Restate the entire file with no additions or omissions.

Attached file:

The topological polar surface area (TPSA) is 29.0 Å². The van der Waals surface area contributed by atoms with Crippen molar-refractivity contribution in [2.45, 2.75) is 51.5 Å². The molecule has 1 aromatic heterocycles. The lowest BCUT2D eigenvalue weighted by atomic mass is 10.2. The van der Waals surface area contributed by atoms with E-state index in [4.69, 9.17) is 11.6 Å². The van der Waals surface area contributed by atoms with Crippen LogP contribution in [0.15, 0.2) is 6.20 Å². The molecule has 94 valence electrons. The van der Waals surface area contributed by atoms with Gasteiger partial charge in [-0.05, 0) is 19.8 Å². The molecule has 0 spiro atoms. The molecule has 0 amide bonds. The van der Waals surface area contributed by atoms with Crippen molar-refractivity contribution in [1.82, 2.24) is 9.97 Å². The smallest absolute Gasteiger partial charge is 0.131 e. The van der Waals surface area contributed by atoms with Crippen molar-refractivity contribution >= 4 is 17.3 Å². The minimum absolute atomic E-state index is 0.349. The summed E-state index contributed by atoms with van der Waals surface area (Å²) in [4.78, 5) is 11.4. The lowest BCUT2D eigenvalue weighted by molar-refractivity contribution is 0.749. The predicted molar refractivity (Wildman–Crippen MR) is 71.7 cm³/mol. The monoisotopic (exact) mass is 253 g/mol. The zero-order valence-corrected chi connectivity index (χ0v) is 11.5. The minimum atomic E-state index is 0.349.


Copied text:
The topological polar surface area (TPSA) is 29.0 Å². The van der Waals surface area contributed by atoms with Crippen molar-refractivity contribution in [2.45, 2.75) is 51.5 Å². The molecule has 1 aromatic heterocycles. The lowest BCUT2D eigenvalue weighted by atomic mass is 10.2. The van der Waals surface area contributed by atoms with E-state index in [4.69, 9.17) is 11.6 Å². The van der Waals surface area contributed by atoms with Crippen LogP contribution in [0.15, 0.2) is 6.20 Å². The molecule has 94 valence electrons. The van der Waals surface area contributed by atoms with Gasteiger partial charge in [-0.05, 0) is 19.8 Å². The molecule has 0 spiro atoms. The molecule has 0 amide bonds. The van der Waals surface area contributed by atoms with Crippen molar-refractivity contribution in [1.82, 2.24) is 9.97 Å². The smallest absolute Gasteiger partial charge is 0.131 e. The van der Waals surface area contributed by atoms with Crippen molar-refractivity contribution >= 4 is 17.3 Å². The minimum absolute atomic E-state index is 0.349. The summed E-state index contributed by atoms with van der Waals surface area (Å²) in [4.78, 5) is 11.4. The lowest BCUT2D eigenvalue weighted by molar-refractivity contribution is 0.749. The predicted molar refractivity (Wildman–Crippen MR) is 71.7 cm³/mol. The monoisotopic (exact) mass is 253 g/mol. The zero-order valence-corrected chi connectivity index (χ0v) is 11.5. The minimum atomic E-state index is 0.349.